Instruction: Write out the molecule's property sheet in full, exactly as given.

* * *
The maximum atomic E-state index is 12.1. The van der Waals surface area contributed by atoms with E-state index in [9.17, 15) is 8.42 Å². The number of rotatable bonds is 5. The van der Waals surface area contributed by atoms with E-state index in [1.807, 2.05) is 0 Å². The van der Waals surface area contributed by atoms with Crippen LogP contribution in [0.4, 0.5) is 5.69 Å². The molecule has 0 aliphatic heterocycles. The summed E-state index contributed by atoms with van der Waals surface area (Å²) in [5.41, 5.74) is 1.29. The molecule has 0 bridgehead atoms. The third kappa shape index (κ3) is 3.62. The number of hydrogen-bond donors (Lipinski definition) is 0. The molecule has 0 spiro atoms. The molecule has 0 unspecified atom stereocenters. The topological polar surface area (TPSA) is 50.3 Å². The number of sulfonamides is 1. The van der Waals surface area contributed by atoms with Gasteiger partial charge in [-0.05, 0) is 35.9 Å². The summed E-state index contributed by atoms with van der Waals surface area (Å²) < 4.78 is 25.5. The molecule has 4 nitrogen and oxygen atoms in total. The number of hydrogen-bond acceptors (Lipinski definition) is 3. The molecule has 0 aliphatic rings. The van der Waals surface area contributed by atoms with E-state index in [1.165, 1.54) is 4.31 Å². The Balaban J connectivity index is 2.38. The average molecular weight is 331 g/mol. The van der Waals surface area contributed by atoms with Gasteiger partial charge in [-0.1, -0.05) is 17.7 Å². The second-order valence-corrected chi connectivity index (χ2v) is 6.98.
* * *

The maximum atomic E-state index is 12.1. The van der Waals surface area contributed by atoms with E-state index in [9.17, 15) is 8.42 Å². The number of rotatable bonds is 5. The van der Waals surface area contributed by atoms with E-state index in [1.807, 2.05) is 0 Å². The van der Waals surface area contributed by atoms with Crippen LogP contribution in [0.4, 0.5) is 5.69 Å². The molecule has 0 aliphatic heterocycles. The summed E-state index contributed by atoms with van der Waals surface area (Å²) in [5.41, 5.74) is 1.29. The molecule has 0 bridgehead atoms. The third kappa shape index (κ3) is 3.62. The number of hydrogen-bond donors (Lipinski definition) is 0. The molecule has 0 spiro atoms. The molecule has 0 unspecified atom stereocenters. The topological polar surface area (TPSA) is 50.3 Å². The number of sulfonamides is 1. The van der Waals surface area contributed by atoms with Gasteiger partial charge in [-0.05, 0) is 35.9 Å². The summed E-state index contributed by atoms with van der Waals surface area (Å²) < 4.78 is 25.5. The molecule has 4 nitrogen and oxygen atoms in total. The number of hydrogen-bond acceptors (Lipinski definition) is 3. The molecule has 0 aliphatic rings. The van der Waals surface area contributed by atoms with E-state index in [1.165, 1.54) is 4.31 Å². The Balaban J connectivity index is 2.38. The average molecular weight is 331 g/mol. The van der Waals surface area contributed by atoms with Gasteiger partial charge in [-0.1, -0.05) is 17.7 Å². The second-order valence-corrected chi connectivity index (χ2v) is 6.98.